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Chapter 14
1.  Preliminary
Crossing the Rhine by assault had all along been considered a tremendous undertaking.  Says
Gen Eisenhower, in his report to the Combined Chiefs of Staff:
… "Whatever the opposition might be, the fact remained that in any case the crossing of the
Rhine, on the narrow frontages available, would be a tactical and engineering feat of the greatest
magnitude.  Use of airborne forces, air support, and amphibious equipment on the maximum scale
would be required if the successful passage of the main Allied armies was to be assured. … " to the
northward, what was supposed to be the primary Allied effort to breach the line of the River Rhine had
been in preparation for months.  The bulk of men, matériel and supplies had been lavished on this
northernmost assault, to be conducted under the over-all direction  of Field Marshall Bernard
Montgomery.  The operations in the zone of Gen Omar Bradley's 12th Army Group, of which XII Corps
was a part, were supposed to be strictly secondary and diversionary.  The High Command evidently
didn't expect them to get very far.  Certainly no one outside of 12th Army Group expected XII Corps to
steal the whole show for Third Army.  Yet that is exactly what happened.
And not only were a good many Allied personnel "both surprised and pleased" – the Krauts
were, too – "but more surprised than pleased."
"Because of the tactical surprise achieved" says a brief summary of its campaigns issued by
Third Army "the initial crossing deserves to be considered one of the most important tactical river
crossings during Third U.S. Army operations.  The ease with which the crossing was made and the rapid
expansion of the bridgehead came as  a surprise to the world.  The crossing was made even before all
territory west of the Rhine had been completely mopped up – and within two days large forces of XII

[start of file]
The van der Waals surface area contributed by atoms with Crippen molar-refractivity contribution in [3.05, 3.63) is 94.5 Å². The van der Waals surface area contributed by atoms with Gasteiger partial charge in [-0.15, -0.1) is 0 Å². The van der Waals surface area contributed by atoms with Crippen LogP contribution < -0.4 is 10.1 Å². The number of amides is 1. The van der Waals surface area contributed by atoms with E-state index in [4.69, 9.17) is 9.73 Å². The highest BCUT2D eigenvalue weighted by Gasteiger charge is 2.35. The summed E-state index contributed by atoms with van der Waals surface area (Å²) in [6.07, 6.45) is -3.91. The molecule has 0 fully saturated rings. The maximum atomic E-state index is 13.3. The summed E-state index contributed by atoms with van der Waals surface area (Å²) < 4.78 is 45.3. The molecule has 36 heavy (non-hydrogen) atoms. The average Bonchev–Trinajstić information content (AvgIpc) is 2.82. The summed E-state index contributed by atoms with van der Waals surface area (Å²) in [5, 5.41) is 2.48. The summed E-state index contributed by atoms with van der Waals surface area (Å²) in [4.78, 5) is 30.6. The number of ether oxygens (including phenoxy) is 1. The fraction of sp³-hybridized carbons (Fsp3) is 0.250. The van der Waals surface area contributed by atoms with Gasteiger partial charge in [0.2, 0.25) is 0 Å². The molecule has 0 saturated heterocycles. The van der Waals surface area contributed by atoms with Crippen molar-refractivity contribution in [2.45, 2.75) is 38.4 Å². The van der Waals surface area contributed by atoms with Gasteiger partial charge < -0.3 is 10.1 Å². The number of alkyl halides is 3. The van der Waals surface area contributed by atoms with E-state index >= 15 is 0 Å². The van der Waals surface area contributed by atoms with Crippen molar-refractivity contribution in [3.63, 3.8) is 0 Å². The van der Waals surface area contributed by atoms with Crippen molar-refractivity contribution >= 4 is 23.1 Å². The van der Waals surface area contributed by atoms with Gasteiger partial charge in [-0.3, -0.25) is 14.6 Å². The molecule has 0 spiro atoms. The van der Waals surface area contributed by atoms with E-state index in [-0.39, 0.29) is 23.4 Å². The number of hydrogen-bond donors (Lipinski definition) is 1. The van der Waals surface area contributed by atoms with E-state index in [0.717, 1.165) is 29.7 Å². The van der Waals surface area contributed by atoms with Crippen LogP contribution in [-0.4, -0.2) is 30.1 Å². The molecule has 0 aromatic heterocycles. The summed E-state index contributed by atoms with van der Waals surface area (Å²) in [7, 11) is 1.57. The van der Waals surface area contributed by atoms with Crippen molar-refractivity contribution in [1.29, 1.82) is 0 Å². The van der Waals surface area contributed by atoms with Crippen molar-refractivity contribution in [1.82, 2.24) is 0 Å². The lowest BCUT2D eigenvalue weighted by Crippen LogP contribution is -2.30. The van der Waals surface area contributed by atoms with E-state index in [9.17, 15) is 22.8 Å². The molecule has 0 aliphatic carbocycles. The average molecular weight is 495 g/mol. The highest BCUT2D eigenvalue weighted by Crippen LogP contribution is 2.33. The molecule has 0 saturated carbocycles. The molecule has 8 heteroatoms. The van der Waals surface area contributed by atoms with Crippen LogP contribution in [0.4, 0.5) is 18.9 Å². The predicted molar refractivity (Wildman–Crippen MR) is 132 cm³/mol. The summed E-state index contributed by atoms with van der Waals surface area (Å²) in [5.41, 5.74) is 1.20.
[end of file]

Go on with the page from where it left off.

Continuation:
Corps were well east of the River."
The assault crossing of the Rhine by XII Corps divisions and corps troops, with the help of a few
Third Army units and even a little detachment from the Navy, had been in the general planning stages,
of course, since the previous summer.  But the time actually given the corps to stage the attack, in
comparison with the weeks which had been devoted directly to the problem in the north, was – three
In one of the excellent interviews taken by Lt "Sam" Tobin of the Third Army History Team, Col
Clyde Dougherty has stated briefly how the situation arose for one of the XII Corps agencies that had
the most planning to do, namely, the engineers:
"The XII Corps Engineers began studying the Rhine River almost as soon as they arrived in
France.  At Nancy, after pushing across France, they began to concentrate on that section of the Rhine
between Worms  and Mainz.  All sources of information, air photos, geographical, geological, and
hydrographic data, were exploited to select a favorable crossing site.  It was determined that the area in
the vicinity of Oppenheim was the most favorable location for an assault crossing and bridge site.
"Plans and preparation for the crossing were interrupted by the Ardennes break-through and the
Corps moved north to Luxembourg.  After the German break-through had been repulsed, the Corps